Just about a 12-mile drive from Sarasota, the quaint Longboat Key is sandwiched between the Gulf of Mexico and Sarasota Bay; as such, the water becomes the main stage for experiences and activities. When not taking in rays on the beach, travelers can embark with various charter companies for a fishing trip, or skip the labor and sit down on a beachside seafood restaurant to nosh ahi tuna or parmesan-crusted flounder.The Beach on Longboat Key rents out bikes for free, which can be used to coast along the scenic roads and then stop under the shady trees of Bicentennial Park to prevent the bike from getting a sunburn. Just a short trip down Gulf of Mexico Drive resides Sarasota, which features more than 30 golf courses in its area and the Mote Aquarium, where families can catch a glimpse of manatees and sea turtles.
Blue Dolphin Cafe's team of culinary wizards uses fresh ingredients to conjure up its menu of café fare. Satiate late-rising appetites and confuse alarm clocks with all-day breakfast options such as the corned beef hash, blanketed with a duo of eggs ($9.99), or the Blue Dolphin omelet, which outfits sausage and green onions in an eggy overcoat ($8.99). Bread-bookended bites include a chicken-salad sandwich ($7.99) and Jet's Jewel of a Sandwich, which layers roasted turkey, cranberry sauce and tarragon mayonnaise between slices of grilled rye bread ($9.99). Blue Dolphin Cafe also caters to both ends of the carnivorous spectrum, with the Surfer Burger ($8.99) riding a wave of fresh chopped beef and a bowl of veggie chili ($5.75) available to those wishing to act on their anti-meat desires.
The warm, sunny weather and postcard-ready sunsets of Florida's Gulf Coast draw vacationers to Anna Maria Island year-round, but visitors don't have to worry about sprawling high-rise hotels blocking their beachfront views—tall buildings are strictly forbidden. The historical Anna Maria city pier bustles with beach-themed stores and a popular ice-cream shop. The Anna Maria Island Historical Society displays regularly changing exhibits of period costumes and rare photographs in a museum located next to an old local jail open for tours or self-administered claustrophobia tests. The region's lush flora blooms at the Marie Selby Botanical Gardens, which encompasses 14 acres abounding with more than 20,000 exotic plants and trees. After a day of culture and horticulture, visitors kick back in eateries serving fresh seafood and fruity cocktails at tables set right out on the beach.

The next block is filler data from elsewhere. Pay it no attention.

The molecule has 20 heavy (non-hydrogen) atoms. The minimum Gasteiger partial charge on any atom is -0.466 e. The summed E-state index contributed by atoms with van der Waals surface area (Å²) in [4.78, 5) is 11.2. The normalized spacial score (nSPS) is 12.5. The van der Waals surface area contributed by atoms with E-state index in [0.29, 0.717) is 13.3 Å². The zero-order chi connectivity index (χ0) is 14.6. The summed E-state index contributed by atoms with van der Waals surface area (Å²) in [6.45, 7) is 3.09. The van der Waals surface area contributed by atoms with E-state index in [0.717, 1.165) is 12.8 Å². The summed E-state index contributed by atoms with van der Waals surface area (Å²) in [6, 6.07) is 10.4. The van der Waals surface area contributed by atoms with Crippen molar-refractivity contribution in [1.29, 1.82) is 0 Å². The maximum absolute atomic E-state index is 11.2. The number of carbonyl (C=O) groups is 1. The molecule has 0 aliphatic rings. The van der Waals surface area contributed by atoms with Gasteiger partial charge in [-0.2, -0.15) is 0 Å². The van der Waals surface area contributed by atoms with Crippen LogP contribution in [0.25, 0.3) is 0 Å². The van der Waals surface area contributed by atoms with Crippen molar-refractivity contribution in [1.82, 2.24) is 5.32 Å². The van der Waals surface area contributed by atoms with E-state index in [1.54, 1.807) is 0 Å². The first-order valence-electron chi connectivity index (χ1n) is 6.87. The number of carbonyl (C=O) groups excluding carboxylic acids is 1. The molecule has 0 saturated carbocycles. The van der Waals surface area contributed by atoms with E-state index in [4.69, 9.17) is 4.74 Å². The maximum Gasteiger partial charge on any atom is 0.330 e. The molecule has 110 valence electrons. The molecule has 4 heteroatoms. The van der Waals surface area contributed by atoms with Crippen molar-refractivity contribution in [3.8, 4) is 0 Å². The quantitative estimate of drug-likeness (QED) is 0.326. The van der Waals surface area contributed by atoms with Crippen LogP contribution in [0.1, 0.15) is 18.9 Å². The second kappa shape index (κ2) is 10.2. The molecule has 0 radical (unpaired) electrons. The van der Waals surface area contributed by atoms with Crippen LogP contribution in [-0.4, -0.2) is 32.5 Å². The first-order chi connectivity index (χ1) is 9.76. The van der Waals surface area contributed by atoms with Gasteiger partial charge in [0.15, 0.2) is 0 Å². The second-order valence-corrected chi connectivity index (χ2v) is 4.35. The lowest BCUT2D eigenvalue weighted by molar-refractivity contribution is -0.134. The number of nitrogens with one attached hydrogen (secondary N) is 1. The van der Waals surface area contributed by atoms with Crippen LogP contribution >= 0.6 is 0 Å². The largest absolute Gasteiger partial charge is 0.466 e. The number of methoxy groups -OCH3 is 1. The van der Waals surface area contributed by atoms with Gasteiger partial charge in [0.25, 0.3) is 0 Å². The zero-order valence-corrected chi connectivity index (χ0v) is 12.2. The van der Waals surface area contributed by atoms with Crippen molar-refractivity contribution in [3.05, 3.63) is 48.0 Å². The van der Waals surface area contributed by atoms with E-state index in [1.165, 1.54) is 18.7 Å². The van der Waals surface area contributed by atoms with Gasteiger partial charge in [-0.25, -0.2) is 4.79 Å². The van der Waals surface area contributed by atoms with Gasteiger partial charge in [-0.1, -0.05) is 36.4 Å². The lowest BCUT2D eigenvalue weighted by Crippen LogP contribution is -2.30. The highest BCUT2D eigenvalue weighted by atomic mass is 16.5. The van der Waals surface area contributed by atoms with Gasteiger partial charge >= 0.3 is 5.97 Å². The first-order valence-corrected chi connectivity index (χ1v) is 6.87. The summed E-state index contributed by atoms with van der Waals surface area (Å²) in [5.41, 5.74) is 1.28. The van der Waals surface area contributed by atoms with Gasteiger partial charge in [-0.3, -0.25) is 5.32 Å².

• For $25, you get a 90-minute sunset cruise for two (a $50 value). • For $30, you get a two-hour sightseeing cruise for two (a $60 value). Captain Mark’s Water Taxi glides along the glittering coasts of Cortez, Anna Maria Island, and Longboat Key, slipping past notable sights ranging from the arcs of leaping dolphins to the City Pier’s commerce-laden shores. Both tours shove off from Cortez Kitchen, where explorers can snag a bite before boarding the 26-foot Red Skyy, which ferries small groups of wayfarers through a backdrop etched with fishing boats, pelicans, and aquamarine waters. Ninety-minute sunset cruises slip past pods of feeding dolphins, staging ideal opportunities for photos and pitch-tuning vintage porpoise whistles. Cut a watery path toward Longboat Key during two-hour sightseeing tours, stopping intermittently for optional snacks at Mar Vista Dockside Restaurant and Pub, shopping excursions at Bradenton Beach City Pier, and searches for sand dollars with which to bribe crabby bartenders. All trips return explorers to the docks at Cortez Kitchen with their eyes full of seaworthy sights and their brains full of plans for flipper implants.
Captain Anthony Leverett, the man behind Kingdom Business Charters, has fished the waters around Tampa Bay for more than 15 years. After casting countless lines, he mastered the finer points of catching snapper, grouper, kingfish, and cobia. Today, he passes this expertise onto others during fishing charters aboard his deep blue, 1988 classic Pro-Line fishing boat. The vessel features an illuminated cockpit and underwater LED lights, which allow Captain Leverett to fish at night or on days when the sun calls in sick.